Medicare is preparing to penalize more than 750 hospitals that have the highest rates of infections and patient injuries, Iowa Public Radio reported.
The sanctions, estimated to total $330 million over a year, will kick in at a time when most infections and accidents in hospitals are on the decline, but remain too common.
Thirty-one Iowa hospitals were included on the list of hospitals that could potentially be penalized. Some of them may avoid the penalties in the fall after federal officials factor into their analysis an additional year of infections.
Three of those hospitals - Grinnell Regional Medical Center, Skiff Medical Center in Newton and Trinity Regional Medical Center in Fort Dodge - were listed among 175 U.S. hospitals with the highest hospital acquired complication scores, meaning they are the most likely to be penalized. Click here to see a list compiled by Kaiser Health News.
In 2012, one of every eight patients nationally suffered a potentially avoidable complication during a hospital stay, the government estimates. Even infections that are waning are not decreasing fast enough to meet targets set by federal health officials. Meanwhile, new strains of antibiotic-resistant bacteria are making infections much harder to cure.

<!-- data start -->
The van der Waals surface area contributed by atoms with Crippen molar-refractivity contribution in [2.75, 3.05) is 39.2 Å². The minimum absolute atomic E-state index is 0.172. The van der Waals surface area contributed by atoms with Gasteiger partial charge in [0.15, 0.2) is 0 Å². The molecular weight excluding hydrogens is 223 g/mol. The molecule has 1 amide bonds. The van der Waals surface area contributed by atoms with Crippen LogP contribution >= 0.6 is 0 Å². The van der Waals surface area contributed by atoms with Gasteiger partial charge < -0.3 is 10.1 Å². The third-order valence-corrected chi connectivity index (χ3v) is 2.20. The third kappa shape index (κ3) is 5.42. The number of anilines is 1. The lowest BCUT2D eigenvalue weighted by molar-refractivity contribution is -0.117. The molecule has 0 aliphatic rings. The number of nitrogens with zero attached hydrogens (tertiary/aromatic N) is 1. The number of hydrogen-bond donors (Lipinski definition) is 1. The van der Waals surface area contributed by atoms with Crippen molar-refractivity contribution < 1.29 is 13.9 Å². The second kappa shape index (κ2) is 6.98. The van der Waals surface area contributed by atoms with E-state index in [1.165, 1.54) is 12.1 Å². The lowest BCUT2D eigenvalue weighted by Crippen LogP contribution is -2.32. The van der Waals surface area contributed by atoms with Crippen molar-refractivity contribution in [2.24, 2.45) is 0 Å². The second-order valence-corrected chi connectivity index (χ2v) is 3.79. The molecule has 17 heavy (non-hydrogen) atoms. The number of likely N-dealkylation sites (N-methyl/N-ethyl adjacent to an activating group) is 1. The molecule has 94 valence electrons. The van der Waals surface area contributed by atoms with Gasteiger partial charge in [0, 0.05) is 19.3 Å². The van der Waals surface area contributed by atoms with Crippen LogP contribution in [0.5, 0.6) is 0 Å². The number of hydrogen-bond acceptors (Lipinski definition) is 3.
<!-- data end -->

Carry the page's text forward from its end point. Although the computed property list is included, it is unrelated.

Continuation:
The Iowa Healthcare Collaborative, which coordinates a comprehensive statewide quality improvement program for Iowa hospitals, announced in February that its efforts had prevented potential harm to more than 4,300 patients last year and reduced health care costs by more than $51 million. One of the goals of the program, which is part of the federal Partnership for Patients initiative, is to reduce patient harm by 40 percent and hospital readmission rates by 20 percent.
The Hospital-Acquired Condition Reduction Program, created by the 2010 Patient Protection and Affordable Care Act, is the third of the mandatory pay-for-performance programs established under the federal health law. The first levies penalties against hospitals with high readmission rates, and the second awards bonuses or penalties based on two dozen quality measures. Both programs are in their second year. Click here to read a Business Record article about the quality bonus program.